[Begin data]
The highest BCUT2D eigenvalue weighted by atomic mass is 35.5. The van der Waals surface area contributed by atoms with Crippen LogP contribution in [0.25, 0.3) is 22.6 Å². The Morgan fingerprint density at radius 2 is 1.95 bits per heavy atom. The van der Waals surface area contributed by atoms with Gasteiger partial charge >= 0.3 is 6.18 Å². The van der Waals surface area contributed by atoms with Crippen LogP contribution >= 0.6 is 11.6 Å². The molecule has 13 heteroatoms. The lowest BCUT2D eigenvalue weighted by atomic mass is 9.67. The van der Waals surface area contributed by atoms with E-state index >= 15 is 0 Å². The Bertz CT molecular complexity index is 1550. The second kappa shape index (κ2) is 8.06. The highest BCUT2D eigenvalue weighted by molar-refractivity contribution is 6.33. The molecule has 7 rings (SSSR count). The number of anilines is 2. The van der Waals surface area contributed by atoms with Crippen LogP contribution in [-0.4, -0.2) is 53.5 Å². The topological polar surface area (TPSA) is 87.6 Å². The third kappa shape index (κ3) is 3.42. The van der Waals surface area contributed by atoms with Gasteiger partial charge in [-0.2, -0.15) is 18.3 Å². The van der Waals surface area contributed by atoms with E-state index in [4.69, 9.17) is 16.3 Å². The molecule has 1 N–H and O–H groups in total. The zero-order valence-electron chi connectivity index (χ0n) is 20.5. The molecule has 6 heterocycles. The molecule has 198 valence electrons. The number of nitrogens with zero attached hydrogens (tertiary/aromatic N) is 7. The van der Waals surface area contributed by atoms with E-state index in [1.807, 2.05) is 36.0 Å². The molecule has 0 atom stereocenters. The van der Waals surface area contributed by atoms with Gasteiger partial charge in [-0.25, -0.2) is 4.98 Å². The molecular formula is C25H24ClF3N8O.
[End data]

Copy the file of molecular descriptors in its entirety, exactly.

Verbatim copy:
The highest BCUT2D eigenvalue weighted by atomic mass is 35.5. The van der Waals surface area contributed by atoms with Crippen LogP contribution in [0.25, 0.3) is 22.6 Å². The Morgan fingerprint density at radius 2 is 1.95 bits per heavy atom. The van der Waals surface area contributed by atoms with Gasteiger partial charge >= 0.3 is 6.18 Å². The van der Waals surface area contributed by atoms with Crippen LogP contribution >= 0.6 is 11.6 Å². The molecule has 13 heteroatoms. The lowest BCUT2D eigenvalue weighted by atomic mass is 9.67. The van der Waals surface area contributed by atoms with E-state index >= 15 is 0 Å². The Bertz CT molecular complexity index is 1550. The second kappa shape index (κ2) is 8.06. The highest BCUT2D eigenvalue weighted by molar-refractivity contribution is 6.33. The molecule has 7 rings (SSSR count). The number of anilines is 2. The van der Waals surface area contributed by atoms with Crippen LogP contribution in [-0.4, -0.2) is 53.5 Å². The topological polar surface area (TPSA) is 87.6 Å². The third kappa shape index (κ3) is 3.42. The van der Waals surface area contributed by atoms with Gasteiger partial charge in [-0.2, -0.15) is 18.3 Å². The van der Waals surface area contributed by atoms with E-state index in [4.69, 9.17) is 16.3 Å². The molecule has 1 N–H and O–H groups in total. The zero-order valence-electron chi connectivity index (χ0n) is 20.5. The molecule has 6 heterocycles. The molecule has 198 valence electrons. The number of nitrogens with zero attached hydrogens (tertiary/aromatic N) is 7. The van der Waals surface area contributed by atoms with E-state index in [1.807, 2.05) is 36.0 Å². The molecule has 0 atom stereocenters. The van der Waals surface area contributed by atoms with Gasteiger partial charge in [-0.25, -0.2) is 4.98 Å². The molecular formula is C25H24ClF3N8O.